Perpetual Innovation: What to do to stay relevant after getting the proverbial t-shirt…

In an ever-changing world, it has become increasingly important for businesses to also change with the times and to continuously innovate, both to remain relevant and to keep their doors from shutting. This article explores some of the most important elements to bear in mind for the survival of a company, by drawing on the work of Teresa Amabile from the Entrepreneurial Management Unit at Harvard Business School.

According to Teresa, the following four elements are critical to the survival of a company:


Teresa maintains that the creativity one needs to innovate, stems from having expertise in a particular field. Although having talent also plays a big role in one’s level of expertise, it further relies on a combination of education, work experience, professional development, mastering of technical skills and learning complimentary, new ones. It comes as no surprise that there is always room for improvement when starting on a journey to become the best in your field.

An Imaginative Perspective

Although creative and original thinking comes naturally to some, it is encouraging to know that it is a manner of thinking that one could learn and hone through practice. Creativity is part and parcel of innovation, through allowing one to perceive problems and challenges in unique, potentially rewarding ways. According to “Diaminds: Decoding the Mental Habits of Successful Thinkers” by Roger Martin (2009) [correct spelling of the title]: “The successful thinker is an integrator who can quickly and effectively abstract the best qualities of radically different ways of seeing and representing; in doing so, that person develops ‘a better lens’ on the bewildering phenomenon we call the ‘world.’” Our thoughts are developed through constantly repeating thought patterns (which eventually becomes habitual thinking). One’s mind is also geared towards finding the fastest ways of processing information (Daniel Kahneman (2011), “Thinking Fast and Slow”) and therefore relies on habitual thought patterns for convenience. This consequently leads to cognitive biases, such as confirmation bias, for example, which refers to the often unconscious act of drawing on only those perspectives that fit with our pre-existing views, while simultaneously ignoring or dismissing any opinions that threaten the ways in which we view the world. This means that, by being open to new ways of thinking and actively trying to change the ways in which you  perceive and understand things, you will start to develop new neural pathways for new thought patterns – this in turn could lead to innovative, game-changing ideas.


One should never underestimate the value of hard work. Malcolm Gladwell’s book, Outliers, centres on the notion that it takes approximately 10 000 hours of deliberate practice to become an expert in one’s field. This widely cited statistic has been somewhat blown out of the water by a recent Princeton study (“Deliberate Practice and Performance in Music, Games, Sports, Education, and Professions - A Meta-Analysis”, 2014) which found that practice makes only one percent of a difference in performance in professional fields. In Frans Johansson's book "The Click Moment”, he argues that deliberate practice is only a useful predictor of success in the kinds of fields that have very stable structures, such as chess or classical music. Entrepreneurship, as most small business owners know very well, is downright unpredictable at the best of times. The lead author of the mentioned Princeton research explains that: There is no doubt that deliberate practice is important, from both a statistical and a theoretical perspective. It is just less important than has been argued."It is therefore believed that mastery consists of more than just a great deal of practice. Given the research, in the context of entrepreneurship (which is dynamic in nature), hard work does not necessarily mean repeating the same idea over and over again until you one day become hyper successful at it, but rather refers to a constant pursuit of innovation, whether it be through constantly keeping updated on new trends, actively going out to seek new opportunities and persevering despite adversity.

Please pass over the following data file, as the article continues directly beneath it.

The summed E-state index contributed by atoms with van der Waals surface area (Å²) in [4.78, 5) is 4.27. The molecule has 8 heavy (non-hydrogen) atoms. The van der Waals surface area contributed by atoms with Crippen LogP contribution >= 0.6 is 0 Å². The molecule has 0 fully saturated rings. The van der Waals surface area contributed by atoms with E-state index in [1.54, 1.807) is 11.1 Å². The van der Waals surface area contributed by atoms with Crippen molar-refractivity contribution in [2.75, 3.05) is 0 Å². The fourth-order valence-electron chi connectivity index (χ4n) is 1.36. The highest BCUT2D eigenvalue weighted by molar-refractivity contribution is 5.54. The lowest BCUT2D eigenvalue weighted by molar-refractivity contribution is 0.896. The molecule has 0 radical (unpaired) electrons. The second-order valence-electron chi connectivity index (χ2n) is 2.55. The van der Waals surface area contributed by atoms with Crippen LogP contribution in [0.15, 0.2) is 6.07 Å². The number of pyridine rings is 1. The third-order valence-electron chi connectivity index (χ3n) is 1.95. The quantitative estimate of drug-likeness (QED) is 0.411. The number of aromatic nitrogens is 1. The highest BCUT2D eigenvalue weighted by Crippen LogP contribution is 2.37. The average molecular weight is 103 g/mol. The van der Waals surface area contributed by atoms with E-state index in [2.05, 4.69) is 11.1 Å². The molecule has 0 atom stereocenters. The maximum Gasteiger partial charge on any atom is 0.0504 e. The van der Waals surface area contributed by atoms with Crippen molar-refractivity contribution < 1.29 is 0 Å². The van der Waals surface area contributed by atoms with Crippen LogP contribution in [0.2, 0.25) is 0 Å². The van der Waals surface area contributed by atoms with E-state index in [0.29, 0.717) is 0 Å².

The Right Motivator

Finally, Teresa believes that one needs to be motivated by the right things in order to become a successful innovator. Her work has indicated that being interested in and deriving enjoyment and satisfaction from one’s work, while at the same time being driven by the challenges presented by it, fosters greater creativity than placing the focus on external- motivators, goals or pressures. This implies that “following your passion” instead of doing something for the sake of satisfying others or for the purpose of making money will have a greater chance of leading to innovative ideas and successful ventures.

These elements are discussed at a high level, but touch on some of the most important factors to bear in mind when assessing ways in which you can start to do things differently to the benefit of yourself and your business. Continuous innovation will ensure that your business does not stagnate, when implemented through well thought through plans. Further bear in mind that innovation requires hard work and will not necessarily occur overnight. You have to ensure that you stay ahead of the curve by keeping informed on the trends occurring in the industry, who your competitors are and what you can do to develop an edge in the market.

Follow this link to read more on the Princeton study: